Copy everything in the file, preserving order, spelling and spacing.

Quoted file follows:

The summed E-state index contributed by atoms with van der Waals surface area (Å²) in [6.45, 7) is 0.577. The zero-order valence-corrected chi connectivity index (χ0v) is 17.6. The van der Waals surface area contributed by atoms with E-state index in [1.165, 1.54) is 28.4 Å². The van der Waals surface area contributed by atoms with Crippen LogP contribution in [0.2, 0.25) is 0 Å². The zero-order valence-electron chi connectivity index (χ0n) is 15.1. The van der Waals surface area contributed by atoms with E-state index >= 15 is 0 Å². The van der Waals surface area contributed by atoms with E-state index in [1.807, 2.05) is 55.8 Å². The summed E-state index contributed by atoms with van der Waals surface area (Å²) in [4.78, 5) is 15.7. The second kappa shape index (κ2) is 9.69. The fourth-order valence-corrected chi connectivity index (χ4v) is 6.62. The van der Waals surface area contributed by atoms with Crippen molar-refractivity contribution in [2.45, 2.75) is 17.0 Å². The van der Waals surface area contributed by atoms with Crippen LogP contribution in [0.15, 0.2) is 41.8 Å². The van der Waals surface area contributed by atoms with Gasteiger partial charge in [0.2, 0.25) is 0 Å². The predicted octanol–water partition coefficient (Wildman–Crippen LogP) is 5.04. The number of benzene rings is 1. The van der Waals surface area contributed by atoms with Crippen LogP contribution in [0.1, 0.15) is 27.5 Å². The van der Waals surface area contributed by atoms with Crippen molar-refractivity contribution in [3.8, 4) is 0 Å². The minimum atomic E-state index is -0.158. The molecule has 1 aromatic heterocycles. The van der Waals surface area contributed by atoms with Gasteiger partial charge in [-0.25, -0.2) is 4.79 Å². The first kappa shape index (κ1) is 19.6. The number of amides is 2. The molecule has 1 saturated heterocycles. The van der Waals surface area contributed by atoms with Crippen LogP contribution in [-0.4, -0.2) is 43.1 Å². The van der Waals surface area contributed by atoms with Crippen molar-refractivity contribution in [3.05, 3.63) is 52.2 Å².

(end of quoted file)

The summed E-state index contributed by atoms with van der Waals surface area (Å²) in [6.45, 7) is 0.577. The zero-order valence-corrected chi connectivity index (χ0v) is 17.6. The van der Waals surface area contributed by atoms with E-state index in [1.165, 1.54) is 28.4 Å². The van der Waals surface area contributed by atoms with Crippen LogP contribution in [0.2, 0.25) is 0 Å². The zero-order valence-electron chi connectivity index (χ0n) is 15.1. The van der Waals surface area contributed by atoms with E-state index >= 15 is 0 Å². The van der Waals surface area contributed by atoms with E-state index in [1.807, 2.05) is 55.8 Å². The summed E-state index contributed by atoms with van der Waals surface area (Å²) in [4.78, 5) is 15.7. The second kappa shape index (κ2) is 9.69. The fourth-order valence-corrected chi connectivity index (χ4v) is 6.62. The van der Waals surface area contributed by atoms with Crippen molar-refractivity contribution in [2.45, 2.75) is 17.0 Å². The van der Waals surface area contributed by atoms with Crippen LogP contribution in [0.15, 0.2) is 41.8 Å². The van der Waals surface area contributed by atoms with Gasteiger partial charge in [0.2, 0.25) is 0 Å². The predicted octanol–water partition coefficient (Wildman–Crippen LogP) is 5.04. The number of benzene rings is 1. The van der Waals surface area contributed by atoms with Crippen LogP contribution in [0.1, 0.15) is 27.5 Å². The van der Waals surface area contributed by atoms with Crippen molar-refractivity contribution in [3.8, 4) is 0 Å². The minimum atomic E-state index is -0.158. The molecule has 1 aromatic heterocycles. The van der Waals surface area contributed by atoms with Gasteiger partial charge in [-0.25, -0.2) is 4.79 Å². The first kappa shape index (κ1) is 19.6. The number of amides is 2. The molecule has 1 saturated heterocycles. The van der Waals surface area contributed by atoms with Crippen LogP contribution in [-0.4, -0.2) is 43.1 Å². The van der Waals surface area contributed by atoms with Crippen molar-refractivity contribution in [3.05, 3.63) is 52.2 Å².